Low patience & not open to working with everyone

Struggle to accept contradicting views on my ideas

So far, we have reviewed and identified the link between self-leadership, followership and leading others, giving a clear indication that high self-awareness and healthy relationships are fundamental in practical and sustained leadership. Yet, this does not guarantee its long term sustainability. Consequently, this leads me to questions such as: What helps facilitate effective leadership and followership in a sustained fashion? What are the underlying factors, critical to effective leadership?

Culture

Through George Bill (2006) and Kouzes & Posner (2008), we have established that authenticity is a quality of high reciprocation. It is thus independently clear that it is only appropriate for teams in any context to embrace a culture that inspires, promotes and facilitates the exchange of this quality. After all, authenticity is the essential quality in reflecting the cognitive and intrinsic motivations of each employee. And since intrinsic motivations are what will help each leader and follower: (Zhang, & Bartol, 2010)

  •  strengthen trust in delegations
  •  increase relevance in delegations,
  • improve the relevancy of task engagement, 

…it is only appropriate to say that effective leadership demands a process that will facilitate and sustain long term intrinsic behaviour.

The Process of Psychological Safety

First of all, what is psychological safety? Well, I believe the unpopular definition by Delizonna (2017) stating that “it is the belief that you won’t be punished when you make a mistake,” captures the essence of its meaning effectively. That meaning being an environment that inspires honesty and non-judgmental, but honest, feedback to all team members.

Psychological safety is a concept I have experienced first hand on TE, and I can confidently state that it has a positive impact on both my leadership and followership.

At the start of the second year, Team Limitless employed a rule and expectation to maintain a psychologically safe environment by applying honesty. In fact, by using honest feedback as a core team process, authenticity was inspired and promoted throughout all team members resulting in strengthened professional and personal relationships, which in turn has led to higher quality in collaborations. The critical value to highlight here is the “strengthened professional and personal relationships.” Let’s look at a comparison between the client project in the second and third year. As previously mentioned, in the second year, our personal and professional relationships were stronger than ever before, which allowed us to employ a flexible leadership openly welcoming the sharing of ideas. Or as Kouzes & Posner (2008) assert a “participating” structure. Moreover, coming into the third year and having the opportunity to practise psychological safety over a prolonged period meant that our relationships, and thus trust in members, have developed even further.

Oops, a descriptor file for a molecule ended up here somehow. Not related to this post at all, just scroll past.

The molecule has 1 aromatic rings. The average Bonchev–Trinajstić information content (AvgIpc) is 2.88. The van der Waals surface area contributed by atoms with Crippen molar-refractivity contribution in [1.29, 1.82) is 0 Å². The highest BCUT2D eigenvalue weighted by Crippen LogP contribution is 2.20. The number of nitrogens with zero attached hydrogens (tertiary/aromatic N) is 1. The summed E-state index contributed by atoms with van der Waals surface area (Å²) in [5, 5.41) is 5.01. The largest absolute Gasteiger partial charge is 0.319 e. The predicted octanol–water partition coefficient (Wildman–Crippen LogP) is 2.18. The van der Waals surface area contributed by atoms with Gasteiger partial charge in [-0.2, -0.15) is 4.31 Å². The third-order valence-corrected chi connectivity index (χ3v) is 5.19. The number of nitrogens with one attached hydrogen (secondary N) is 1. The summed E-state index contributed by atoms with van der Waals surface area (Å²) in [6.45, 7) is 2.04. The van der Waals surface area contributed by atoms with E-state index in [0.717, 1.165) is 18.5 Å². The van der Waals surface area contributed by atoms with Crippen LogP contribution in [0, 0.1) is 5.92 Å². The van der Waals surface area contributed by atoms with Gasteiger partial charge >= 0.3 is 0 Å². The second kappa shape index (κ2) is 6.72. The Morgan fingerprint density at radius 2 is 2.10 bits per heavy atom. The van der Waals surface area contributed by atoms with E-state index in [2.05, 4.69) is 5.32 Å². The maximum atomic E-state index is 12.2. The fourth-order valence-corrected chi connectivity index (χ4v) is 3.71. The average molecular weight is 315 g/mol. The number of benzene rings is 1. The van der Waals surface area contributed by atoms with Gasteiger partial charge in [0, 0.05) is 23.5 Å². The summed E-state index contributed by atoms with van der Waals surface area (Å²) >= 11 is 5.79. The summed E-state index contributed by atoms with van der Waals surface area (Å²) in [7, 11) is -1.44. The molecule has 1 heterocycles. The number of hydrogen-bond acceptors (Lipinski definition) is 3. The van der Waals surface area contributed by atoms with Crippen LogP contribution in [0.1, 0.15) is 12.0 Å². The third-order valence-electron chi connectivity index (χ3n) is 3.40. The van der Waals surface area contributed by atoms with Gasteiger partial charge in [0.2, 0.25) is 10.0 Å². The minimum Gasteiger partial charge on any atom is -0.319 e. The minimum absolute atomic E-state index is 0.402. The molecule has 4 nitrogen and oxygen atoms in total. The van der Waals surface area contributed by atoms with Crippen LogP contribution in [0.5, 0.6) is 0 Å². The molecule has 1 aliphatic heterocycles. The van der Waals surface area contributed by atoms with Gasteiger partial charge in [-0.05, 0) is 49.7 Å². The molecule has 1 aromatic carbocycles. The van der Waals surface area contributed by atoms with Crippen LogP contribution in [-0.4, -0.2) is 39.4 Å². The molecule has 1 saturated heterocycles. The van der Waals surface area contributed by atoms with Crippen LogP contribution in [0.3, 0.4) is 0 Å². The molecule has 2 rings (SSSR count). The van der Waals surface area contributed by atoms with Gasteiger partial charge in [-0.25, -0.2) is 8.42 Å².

The result of this increased trust can be seen in the third year’s client project as members received full autonomy through a structure of “delegation.” (Kouzes & Posner, 2008) Therefore, I can affirm that the application and development of effective leadership and followership are highly dependable on the adopted culture.

Well, we have reached the end of my leadership reflection. Throughout this article, it is incredibly clear that my development as a leader has been heavily influenced by the leader within me. Discovering who I am, what I enjoy, and being honest with myself is indeed one of the most challenging tasks I have ever undertaken. However, as elaborated in this article, the journey of self-leadership is a necessity. After all, Israelmore Ayivor says that “the first person you have to conquer is you. This is because when at last you win over a million people, the first person to bring you down could be you. Discipline yourself!” In the context of my development, the critical value in self-leadership lies in authenticity. I need to establish a consistent practice of authenticity with personal reflection and honest feedback to ensure I remain aligned and aware of my intrinsic values, interests, aspirations. (This will help me sustain motivation, performance and dedication to my expectations as a leader; a quality that will hopefully be reciprocated) After all, authenticity is what has allowed me to be a good follower, by clearly understanding and articulating my intrinsic interests in order to work with aligned activities. And finally, experiencing followership, has equipped me with an invaluable perspective that will be crucial in my effectiveness as a leader. So what have I learnt? Well, good leaderships and followerships prevail and thrive in environments where authenticity is a core value and a consistent practise. 

References